Yea: This pandemic has been tough on lots of organizations. And we’ve seen some pretty unique ways that they’ve coped with its impact. This past week we found another one.
With annual carnival fundraisers out of the question, Flood Zone Marketplace and Brewery helped the volunteer fire companies in Union Bridge and New Windsor raise thousands of dollars with a mini-boat parade. The brewery lowered 10 small handmade boats anchored with cinder blocks in Little Pipe Creek, a tributary of the Monocacy River just behind the business.
Each boat has a sponsor and customers could “vote” for the best boat by making a cash donation.
“We wanted to do something for the fire halls because we knew they didn’t have their carnivals, they can’t have their pancake dinners, they can’t have their chicken dinners, they can’t do bingo, they can’t do anything,” said Jerry Stambaugh, part owner of the brewery.
We know the fire departments appreciate the support, as do we.
Nay: Frederick County Public Schools made a tough call this week to lay off nearly all of its bus drivers and cafeteria workers effective Sept. 15. We can’t say it was unexpected, considering that schools will be operating virtually through the end of the year. But this makes it no less painful for these employees.
School Board President Brad Young said this week the decision wasn’t based on the budget but more on the fact that these workers wouldn’t have enough to do in a virtual school world. There will be some bus drivers and cafeteria workers kept around to assist the small groups of students who will be attending in-person classes. But that won’t be many of them.
If there’s a small consolation, it’s that the schools will continue to cover the laid off employees’ health insurance. That’s no small thing. But it doesn’t replace the paycheck.
It wouldn’t be fair to blame anyone for this decision — or the decisions that other businesses and governments have had to make — in this COVID-19 world, it’s just another example of how the pandemic has turned our economy upside down. As we’ve said, we can understand the decision, but we don’t have to like it.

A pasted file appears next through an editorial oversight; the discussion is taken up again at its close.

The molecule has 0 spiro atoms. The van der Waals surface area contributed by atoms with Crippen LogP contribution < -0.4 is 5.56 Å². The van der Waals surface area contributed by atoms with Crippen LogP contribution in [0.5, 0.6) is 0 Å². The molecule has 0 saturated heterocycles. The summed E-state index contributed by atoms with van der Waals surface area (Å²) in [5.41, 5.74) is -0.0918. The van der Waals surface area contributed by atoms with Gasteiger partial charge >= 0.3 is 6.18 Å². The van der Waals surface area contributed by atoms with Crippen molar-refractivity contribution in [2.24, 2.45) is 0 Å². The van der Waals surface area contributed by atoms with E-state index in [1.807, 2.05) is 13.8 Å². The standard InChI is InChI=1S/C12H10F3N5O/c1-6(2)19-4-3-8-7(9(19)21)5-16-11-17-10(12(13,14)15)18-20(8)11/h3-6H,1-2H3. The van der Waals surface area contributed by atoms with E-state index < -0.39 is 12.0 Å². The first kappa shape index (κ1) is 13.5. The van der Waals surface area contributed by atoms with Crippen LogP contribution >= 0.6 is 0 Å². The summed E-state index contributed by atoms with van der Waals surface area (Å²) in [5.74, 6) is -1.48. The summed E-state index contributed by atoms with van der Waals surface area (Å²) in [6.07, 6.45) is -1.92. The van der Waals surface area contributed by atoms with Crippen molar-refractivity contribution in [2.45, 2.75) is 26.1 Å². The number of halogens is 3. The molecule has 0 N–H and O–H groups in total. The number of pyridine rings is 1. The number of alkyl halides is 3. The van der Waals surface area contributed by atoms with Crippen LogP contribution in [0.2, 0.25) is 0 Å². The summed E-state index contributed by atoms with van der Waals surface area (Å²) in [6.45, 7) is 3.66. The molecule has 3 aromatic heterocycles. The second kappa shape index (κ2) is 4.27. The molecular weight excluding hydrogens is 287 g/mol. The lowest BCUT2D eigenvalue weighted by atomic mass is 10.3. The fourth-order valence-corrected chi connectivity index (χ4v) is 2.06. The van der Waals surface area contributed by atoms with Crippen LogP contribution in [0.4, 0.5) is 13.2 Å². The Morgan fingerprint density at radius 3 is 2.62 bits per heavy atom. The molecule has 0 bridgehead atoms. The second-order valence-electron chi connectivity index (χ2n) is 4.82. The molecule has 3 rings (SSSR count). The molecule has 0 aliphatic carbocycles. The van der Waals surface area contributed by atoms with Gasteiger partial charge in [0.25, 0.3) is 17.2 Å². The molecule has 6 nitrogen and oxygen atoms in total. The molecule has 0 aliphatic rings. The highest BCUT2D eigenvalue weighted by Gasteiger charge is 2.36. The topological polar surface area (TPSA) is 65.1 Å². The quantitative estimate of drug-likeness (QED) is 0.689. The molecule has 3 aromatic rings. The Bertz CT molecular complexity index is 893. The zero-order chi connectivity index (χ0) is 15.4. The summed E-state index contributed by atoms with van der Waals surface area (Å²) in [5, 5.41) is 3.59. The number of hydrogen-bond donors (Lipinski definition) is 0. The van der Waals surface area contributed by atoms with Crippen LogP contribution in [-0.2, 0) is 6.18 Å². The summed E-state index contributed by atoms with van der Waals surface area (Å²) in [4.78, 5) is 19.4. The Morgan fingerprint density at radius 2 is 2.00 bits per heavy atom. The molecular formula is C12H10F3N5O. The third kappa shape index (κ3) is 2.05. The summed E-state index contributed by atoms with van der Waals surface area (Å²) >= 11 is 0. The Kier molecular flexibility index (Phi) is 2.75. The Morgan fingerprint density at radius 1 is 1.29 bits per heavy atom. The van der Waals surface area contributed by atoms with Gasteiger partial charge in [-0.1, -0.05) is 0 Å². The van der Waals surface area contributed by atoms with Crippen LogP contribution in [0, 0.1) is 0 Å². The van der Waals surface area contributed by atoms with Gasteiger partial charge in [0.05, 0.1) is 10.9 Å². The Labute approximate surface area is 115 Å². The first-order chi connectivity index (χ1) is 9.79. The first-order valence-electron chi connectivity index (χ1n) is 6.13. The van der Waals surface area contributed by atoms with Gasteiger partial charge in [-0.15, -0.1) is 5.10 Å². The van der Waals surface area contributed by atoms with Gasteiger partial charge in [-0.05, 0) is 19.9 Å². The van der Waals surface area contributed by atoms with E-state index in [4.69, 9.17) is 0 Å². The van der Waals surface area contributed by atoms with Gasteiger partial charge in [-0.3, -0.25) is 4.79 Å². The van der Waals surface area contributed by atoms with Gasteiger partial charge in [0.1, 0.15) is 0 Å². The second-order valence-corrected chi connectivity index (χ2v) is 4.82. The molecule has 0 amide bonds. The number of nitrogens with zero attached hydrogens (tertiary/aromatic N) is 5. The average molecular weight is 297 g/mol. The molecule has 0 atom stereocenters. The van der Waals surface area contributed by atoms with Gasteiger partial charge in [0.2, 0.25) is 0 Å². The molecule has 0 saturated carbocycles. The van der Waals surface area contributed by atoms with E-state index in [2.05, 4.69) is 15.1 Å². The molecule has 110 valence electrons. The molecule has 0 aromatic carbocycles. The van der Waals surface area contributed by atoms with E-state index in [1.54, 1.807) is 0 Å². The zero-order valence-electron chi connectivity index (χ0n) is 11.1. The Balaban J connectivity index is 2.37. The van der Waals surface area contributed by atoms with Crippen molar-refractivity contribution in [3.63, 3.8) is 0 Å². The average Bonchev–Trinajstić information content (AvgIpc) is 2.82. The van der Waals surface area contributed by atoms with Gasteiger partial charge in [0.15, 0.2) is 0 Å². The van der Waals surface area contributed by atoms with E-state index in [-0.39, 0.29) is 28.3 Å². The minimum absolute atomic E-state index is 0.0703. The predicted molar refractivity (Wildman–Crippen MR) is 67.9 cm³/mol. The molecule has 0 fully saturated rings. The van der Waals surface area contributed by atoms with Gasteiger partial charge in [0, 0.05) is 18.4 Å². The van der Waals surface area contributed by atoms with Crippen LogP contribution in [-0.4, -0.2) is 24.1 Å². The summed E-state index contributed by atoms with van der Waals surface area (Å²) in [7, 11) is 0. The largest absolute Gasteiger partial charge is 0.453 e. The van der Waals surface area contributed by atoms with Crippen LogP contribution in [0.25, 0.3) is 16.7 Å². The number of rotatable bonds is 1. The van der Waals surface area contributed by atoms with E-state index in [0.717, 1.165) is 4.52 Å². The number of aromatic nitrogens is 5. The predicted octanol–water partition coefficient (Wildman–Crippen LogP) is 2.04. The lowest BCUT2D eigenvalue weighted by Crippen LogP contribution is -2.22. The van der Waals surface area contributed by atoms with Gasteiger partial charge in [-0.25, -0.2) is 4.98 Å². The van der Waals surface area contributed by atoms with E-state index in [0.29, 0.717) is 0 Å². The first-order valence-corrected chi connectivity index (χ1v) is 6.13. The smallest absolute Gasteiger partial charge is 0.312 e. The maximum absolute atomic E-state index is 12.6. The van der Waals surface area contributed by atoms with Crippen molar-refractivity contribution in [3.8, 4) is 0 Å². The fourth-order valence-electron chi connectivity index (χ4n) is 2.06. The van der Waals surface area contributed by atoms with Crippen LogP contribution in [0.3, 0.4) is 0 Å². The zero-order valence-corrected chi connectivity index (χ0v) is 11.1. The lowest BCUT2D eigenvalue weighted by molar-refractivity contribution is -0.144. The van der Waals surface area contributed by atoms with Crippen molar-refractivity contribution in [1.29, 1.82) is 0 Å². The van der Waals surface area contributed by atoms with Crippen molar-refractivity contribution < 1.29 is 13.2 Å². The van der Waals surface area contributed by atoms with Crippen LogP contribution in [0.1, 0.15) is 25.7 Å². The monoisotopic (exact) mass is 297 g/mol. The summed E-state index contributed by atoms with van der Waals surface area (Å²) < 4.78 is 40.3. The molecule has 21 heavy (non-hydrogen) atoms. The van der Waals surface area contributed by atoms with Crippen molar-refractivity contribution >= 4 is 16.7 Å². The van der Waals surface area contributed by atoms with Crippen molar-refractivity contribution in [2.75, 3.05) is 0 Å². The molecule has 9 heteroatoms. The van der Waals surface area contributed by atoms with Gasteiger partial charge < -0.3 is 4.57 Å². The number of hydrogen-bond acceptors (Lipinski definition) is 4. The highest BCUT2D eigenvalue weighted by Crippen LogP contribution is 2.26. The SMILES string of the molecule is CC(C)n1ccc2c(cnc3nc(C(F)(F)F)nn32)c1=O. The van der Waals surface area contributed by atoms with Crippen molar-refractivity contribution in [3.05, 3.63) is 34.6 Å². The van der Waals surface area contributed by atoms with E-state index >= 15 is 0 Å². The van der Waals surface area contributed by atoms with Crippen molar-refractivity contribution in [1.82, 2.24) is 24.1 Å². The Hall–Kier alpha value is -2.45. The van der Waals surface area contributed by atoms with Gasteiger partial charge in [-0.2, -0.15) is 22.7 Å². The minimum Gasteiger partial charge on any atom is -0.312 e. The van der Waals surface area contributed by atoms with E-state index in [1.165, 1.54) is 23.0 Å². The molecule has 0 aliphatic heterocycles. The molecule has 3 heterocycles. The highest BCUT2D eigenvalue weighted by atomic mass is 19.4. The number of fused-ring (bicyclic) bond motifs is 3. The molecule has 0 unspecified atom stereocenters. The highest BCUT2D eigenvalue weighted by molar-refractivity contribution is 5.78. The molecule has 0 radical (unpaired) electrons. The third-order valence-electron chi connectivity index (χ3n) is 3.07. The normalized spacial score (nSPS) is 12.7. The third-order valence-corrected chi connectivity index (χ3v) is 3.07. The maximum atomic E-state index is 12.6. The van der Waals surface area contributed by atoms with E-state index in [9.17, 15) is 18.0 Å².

Yea: High school is never easy. Most of us can remember how stressful it was to stay focused on education while avoiding peer pressure and other teen angst. Now imagine dealing with a substance abuse disorder at the same time.
This week, we learned help is on the way for those in that situation when the only recovery high school in Maryland opens in Frederick on Aug. 31. The program, located on East Church Street, is run by Phoenix Foundation of Maryland, a nonprofit that serves those affected by substance use disorder. The goal is to start with a handful of students and then grow to as many as 30 to 40 once the school is fully operational.
“It provides the atmosphere that they need to work through their issues,” Sean Nicholson, director of development with the Phoenix Foundation, told us earlier this week.
Some of the credit for getting this school open goes to a partnership with the Ausherman Family Foundation. The foundation is providing the space in the the building that was once home to Habitat for Humanity of Frederick County.
It’s encouraging that a school like this is opening here and we hope it will help students get through their struggles and onto a new path.
Yea: Who knows, but maybe in the not-so-distant future, we might see Mason Albright throwing the high heat for the Orioles or the Nationals. Though that’s still a dream for the 17-year-old Catoctin High lefty, he’s taking a big step in that direction.
The highly-touted pitcher, whose fastball has already been clocked at a pro level 94 mph, has recently decided to finish his high school career at the prestigious IMG Academy in Sarasota, Florida. After that, he’s committed to play at Virginia Tech, assuming that the he doesn’t get drafted in next summer’s Major League draft.
Attending IMG is a big opportunity for Mason and we certainly wish him well. And, if we can be selfish, it would certainly be great to see him on the mound at Camden Yards or Nats Park some day.
Yeas and nays is a weekly feature of quick-hit opinions from The Frederick News-Post’s editorial board. Send your suggestions to email@example.com.